consolidation04what is going on in mali? and what does it mean for us? when can we go back to village? this is all just a big joke, right? what will make peace corps decide to evacuate? where is the president? what’s going up in the north? when is the electricity going to come back? why do we have to stay together? when will the banks reopen so i can withdraw some money? why why why?

consolidation26unfortunately the answers just aren’t there.

consolidation05so what do you do when you’re in a two bedroom house with ten other people?

consolidation06you go outside and lay under the mango trees.

consolidation08or you spend hours observing overweight pigeons.

consolidation09flirt, fight, eat, make love – you are now an expert on what pigeons do all day.

consolidation10but your favorite thing to do while stuck in koutiala is to eat mangos.

consolidation11mango pistachio tart. tuna mango salad. mango bread. chopped mangos and yogurt. you can’t get enough of malian grafted mangos.

consolidation13time is spent baking.

consolidation15time is spent cooking.

consolidation12example: homemade meatballs.

consolidation17but even with all that cooking and eating, it doesn’t change the feeling of being cooped up.

consolidation20fresh air is necessary.

consolidation21everyone piles into the back of a motorcycle taxi.

consolidation19it’s quite the fun ride.

consolidation25off the paved road, past groups of mango trees, where exactly are you going?

consolidation23to the hospital.

consolidation22bare walls. stark walls. empty walls.   

but not for long.

consolidation28it begins with some sketching.

consolidation29then some painting.

consolidation30lots of teamwork.

consolidation31what better way to pass time than painting health related murals?

consolidation33a visual aid is the perfect way of reinforcing the idea that washing your hands with soap is a good thing.

consolidation34it also helps everyone take their mind away from unsettled worries.

consolidation35 keeping busy.

consolidation37 staying productive.

consolidation38that’s really the best strategy for staying sane when an entire country is crumbling around you.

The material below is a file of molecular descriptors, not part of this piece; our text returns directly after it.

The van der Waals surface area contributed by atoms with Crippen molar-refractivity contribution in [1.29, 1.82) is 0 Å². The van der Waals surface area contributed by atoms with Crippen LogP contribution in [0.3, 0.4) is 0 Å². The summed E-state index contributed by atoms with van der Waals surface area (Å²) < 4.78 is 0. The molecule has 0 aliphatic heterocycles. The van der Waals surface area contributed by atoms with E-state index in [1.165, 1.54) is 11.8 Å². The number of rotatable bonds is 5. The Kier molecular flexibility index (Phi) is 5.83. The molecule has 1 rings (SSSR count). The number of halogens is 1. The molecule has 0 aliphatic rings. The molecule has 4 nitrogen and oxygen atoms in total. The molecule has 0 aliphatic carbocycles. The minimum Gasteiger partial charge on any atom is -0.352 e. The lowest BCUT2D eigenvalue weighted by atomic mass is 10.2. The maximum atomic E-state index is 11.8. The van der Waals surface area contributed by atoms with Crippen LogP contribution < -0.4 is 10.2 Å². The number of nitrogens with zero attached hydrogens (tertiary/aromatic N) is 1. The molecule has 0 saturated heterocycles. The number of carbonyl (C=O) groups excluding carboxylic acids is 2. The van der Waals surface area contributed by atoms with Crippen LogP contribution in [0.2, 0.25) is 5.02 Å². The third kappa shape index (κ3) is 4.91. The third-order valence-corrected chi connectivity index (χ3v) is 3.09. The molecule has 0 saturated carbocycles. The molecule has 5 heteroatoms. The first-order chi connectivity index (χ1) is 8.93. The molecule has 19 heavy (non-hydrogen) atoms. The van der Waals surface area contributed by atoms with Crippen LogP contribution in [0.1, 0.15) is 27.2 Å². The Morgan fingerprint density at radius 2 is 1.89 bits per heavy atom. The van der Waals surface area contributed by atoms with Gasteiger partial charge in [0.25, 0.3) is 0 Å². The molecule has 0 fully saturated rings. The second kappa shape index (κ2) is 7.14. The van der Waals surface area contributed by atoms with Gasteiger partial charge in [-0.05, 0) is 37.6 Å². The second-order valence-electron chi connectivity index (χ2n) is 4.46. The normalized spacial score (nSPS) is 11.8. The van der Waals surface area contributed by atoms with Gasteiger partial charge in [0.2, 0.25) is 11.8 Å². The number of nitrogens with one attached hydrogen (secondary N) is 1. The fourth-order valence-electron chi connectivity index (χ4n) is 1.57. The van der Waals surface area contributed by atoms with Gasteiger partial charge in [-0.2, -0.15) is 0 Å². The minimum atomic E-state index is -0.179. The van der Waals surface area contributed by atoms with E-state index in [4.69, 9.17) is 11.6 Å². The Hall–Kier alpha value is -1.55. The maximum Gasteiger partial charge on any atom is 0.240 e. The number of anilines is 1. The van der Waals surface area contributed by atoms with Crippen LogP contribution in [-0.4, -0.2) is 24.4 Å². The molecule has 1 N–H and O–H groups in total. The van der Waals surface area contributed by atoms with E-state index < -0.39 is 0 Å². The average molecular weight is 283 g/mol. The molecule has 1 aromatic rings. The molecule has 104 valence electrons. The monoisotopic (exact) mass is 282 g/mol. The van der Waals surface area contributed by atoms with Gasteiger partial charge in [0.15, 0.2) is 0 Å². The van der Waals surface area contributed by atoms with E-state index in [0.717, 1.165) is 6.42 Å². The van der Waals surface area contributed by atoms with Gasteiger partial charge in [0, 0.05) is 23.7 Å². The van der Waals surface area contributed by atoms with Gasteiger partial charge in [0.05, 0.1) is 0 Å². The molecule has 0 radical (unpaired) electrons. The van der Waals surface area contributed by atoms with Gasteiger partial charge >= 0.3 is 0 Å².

then, hope.

an email titled deconsolidation.

(most) everyone has permission to go back to their village.

Back Camerayou are on a bus and on a bike before anyone has a chance to blink.

Back Camerayou are so happy to be back in your bubble. to take a shower in your roofless bathroom. to enjoy the shade of the neem tree outside your house. to say hello to everyone. to eat with your host family. to give away M&M chocolate to your favorite kids.

you sleep once again outdoors on your porch.

a perfect sleep. because you didn’t realize it would be your last.

Back Camerathe next morning. a text message.

“we are being reconsolidated. you have to come back to koutiala today.”

Back Camerahow, how, how do you tell your neighbors and host family and friends that you just got back, you have to leave, and you have no idea if you’ll be able to return?

this is no evacuation – it’s just reconsolidation – there is no word on what peace corps will decide. so you can’t say a goodbye because you very well could come back in a few days.

you can only think of one thing to say. waatimin hera be segin malila, ne be segin fana. when peace comes back to mali, i will come back too.

Back Camerabut your gut feeling tells you that this is the last glimpse you have of your village.

Back Camerayour last eight kilometer bike ride.

eight kilometers of tears.

even thought you aren’t sure, you can’t stop crying.

you never knew a bike ride – which usually makes you so happy – could be so sad.

Back Camerayou make it back to koutiala. and the waiting game restarts. everyone is cooped up again.

but not for long.

evacbecause the email arrives a few hours later that night. 9:06 PM exactly. the evacuation email.

now the tears really start to fall.

Back Camerabut you can’t cry for long. you’ve got things to do. such as packing.

consolidation40the next morning, you say goodbye to your last koutiala mango.

consolidation39you also say goodbye to the koutiala pigeons. 

Back Cameraand a goodbye to the region of sikasso as you head back to bamako.

you never said goodbye to your village.

the sadness you feel is balanced out by one thing, and one thing only: the happy anticipation of seeing your two yala yala buddies whom you haven’t seen in over two months.